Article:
Make Luther land a destination stop
Martin Luther’s amazing life becomes all-the-more remarkable when viewing the key sites of his journey. Beginning in Berlin, the pilgrimage can be made in one week traveling by train. Whether the trip is taken solo or with a companion, careful planning and point-to-point tickets will be less expensive than a rail pass. Accommodations vary, so plan ahead and save. Such a non-chronological tour makes best use of time and travel dollars.
About 45 minutes southwest of Berlin is Wittenberg, where the Reformation began in 1517. The Castle Church turret with “A Mighty Fortress is Our God” inscribed in German greets the arriving tourist.
The original doors of the Castle Church, where Luther nailed his 95 theses, were destroyed during the Seven Years War. A reproduction was cast in bronze in the late 1800s and mounted where the side doors had been. Enter the church to the right of the theses and visit Luther’s final resting place. His tomb is in front of the pulpit, usually bedecked with flowers, the gifts of pilgrims.
Visit in early June for a three-day festival celebrating the marriage of Martin Luther and Katharina von Bora, complete with costumed re-enactors, musicians, food, and English language services. The town church of St. Mary’s holds Lucas Cranach’s altar painting, including a panel picturing Luther, Melanchthon, and Bugenhagen.
Behind the panel is another painting with student graffiti done centuries ago. After a student passed his exams, he added his name to the river of knowledge; if he failed, he was “damned” and went to “hell.” Look carefully at those names for Johannes Luther, Martin and Katharina’s son. He went on to have a successful law career. Can you guess where Johannes scratched his name?
And after Wittenberg …
Luther spent most of his life in Wittenberg, teaching at the university, raising his family, and refining his ideas with the likes of Philipp Melanchthon, all under the protection of the Catholic Frederick II (the Wise). Stop by the Luther Oak, planted in the early 19th century, where legend states that Luther burned the Papal Bull threatening excommunication if he did not recant his theses.
In 1501, Luther was a promising law student at the University of Erfurt. While traveling, he found himself in the midst of a thunderstorm. He promised that, if he survived, he would become a monk. Thus he entered the Augustinian monastery.
In contrast to the opulence of the castle, Luther lived in humble circumstances.
The simple life wasn’t a good match with his robust intellectual spirit. Luther became a priest in 1507 and, soon after, a teacher. Visit his monk’s cell in the Martin Luther Museum, including his writing table and simple artifacts. The wall text is in English. The Georgenburse was Luther’s dorm when he was at University, showing student life in the Middle Ages. The architecture of the Cathedral and adjacent St. Severus are worth a visit.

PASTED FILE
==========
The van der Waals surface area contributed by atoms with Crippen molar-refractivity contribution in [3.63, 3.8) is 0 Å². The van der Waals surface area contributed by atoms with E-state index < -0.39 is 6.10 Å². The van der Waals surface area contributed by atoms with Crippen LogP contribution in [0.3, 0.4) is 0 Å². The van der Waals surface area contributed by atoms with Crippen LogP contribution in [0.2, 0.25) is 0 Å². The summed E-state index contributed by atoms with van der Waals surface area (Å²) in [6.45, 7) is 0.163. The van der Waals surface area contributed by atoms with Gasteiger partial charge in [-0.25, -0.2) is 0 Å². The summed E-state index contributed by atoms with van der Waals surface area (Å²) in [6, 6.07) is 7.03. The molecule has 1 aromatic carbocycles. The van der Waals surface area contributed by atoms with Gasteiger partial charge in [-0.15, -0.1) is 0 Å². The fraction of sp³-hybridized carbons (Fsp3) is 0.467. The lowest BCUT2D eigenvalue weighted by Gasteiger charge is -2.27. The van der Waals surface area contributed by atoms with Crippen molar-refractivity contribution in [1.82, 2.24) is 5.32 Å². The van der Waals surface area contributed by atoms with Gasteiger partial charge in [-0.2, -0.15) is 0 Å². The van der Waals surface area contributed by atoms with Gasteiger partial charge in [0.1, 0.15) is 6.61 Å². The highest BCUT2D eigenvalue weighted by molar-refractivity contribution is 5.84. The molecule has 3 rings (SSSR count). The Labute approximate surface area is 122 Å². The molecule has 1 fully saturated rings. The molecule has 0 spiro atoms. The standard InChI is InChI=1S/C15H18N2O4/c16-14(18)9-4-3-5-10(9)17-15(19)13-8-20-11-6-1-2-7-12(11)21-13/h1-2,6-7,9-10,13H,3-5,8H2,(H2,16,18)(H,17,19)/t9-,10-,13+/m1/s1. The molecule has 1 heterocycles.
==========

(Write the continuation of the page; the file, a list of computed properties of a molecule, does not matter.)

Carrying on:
Luther’s criticism of Catholic Church policies brought the full brunt of the ecclesiastical authorities and the emperor. Luther was excommunicated; he needed protection and found it in a small room in Wartburg Castle, very close to Erfurt. He spent almost a year translating the Greek language New Testament into German. This translation gave the common people a direct relationship with God, and laid the foundation for the modern German language. In contrast to the opulence of the castle, Luther lived in humble circumstances. A small collection of paintings related to Luther’s life is in the castle museum.
The town of Eisenach, at the base of a mountain, is the location of Luther’s childhood home. It contains representative furnishings of the Luther family. J.S. Bach’s birth house is minutes away with a state-of-the-art museum joined to a house that might have been the birth house, but representative of the architecture of the late 16th century. Don’t miss the computer-generated head of Bach that is based on his death mask.
Visit Luther’s birthplace in Eisleben, a small village not far from Berlin. His father’s original name was Luder, and was later changed to Luther. He owned a copper smelter, was affluent for the time, and owned the half-timbered house. The exterior has a porcelain image of Luther.
The modern annex has English panels describing the household. A short bed was filled with straw, and people slept sitting up. Recordings of crying babies, foot steps, doors squeaking, and general domestic sounds make the house come alive so that the visitor almost expects a young Martin to come in and say hello!
For more information …
To plan a trip, go to www.visitgermany.com. The following pages have English links www.eisleben.eu, www.wittenberg.de, www.eisenach.de, and www.erfurt.de. And, www.raileurope.com offers train tickets.
Mark Laiosa is a freelance writer living in New York.
Tags: Augustinian monastery, Bugenhagen, Eisenach, Eisleben, Frederick II, Johannes Luther, Katharina von Bora, Lucas Cranach, Luther Oak, Mark Laiosa, Martin Luther, Martin Luther Museum, Melanchthon, Reformation, Seven Years War, University of Erfurt, Wittenberg, Wittenburg Castle Church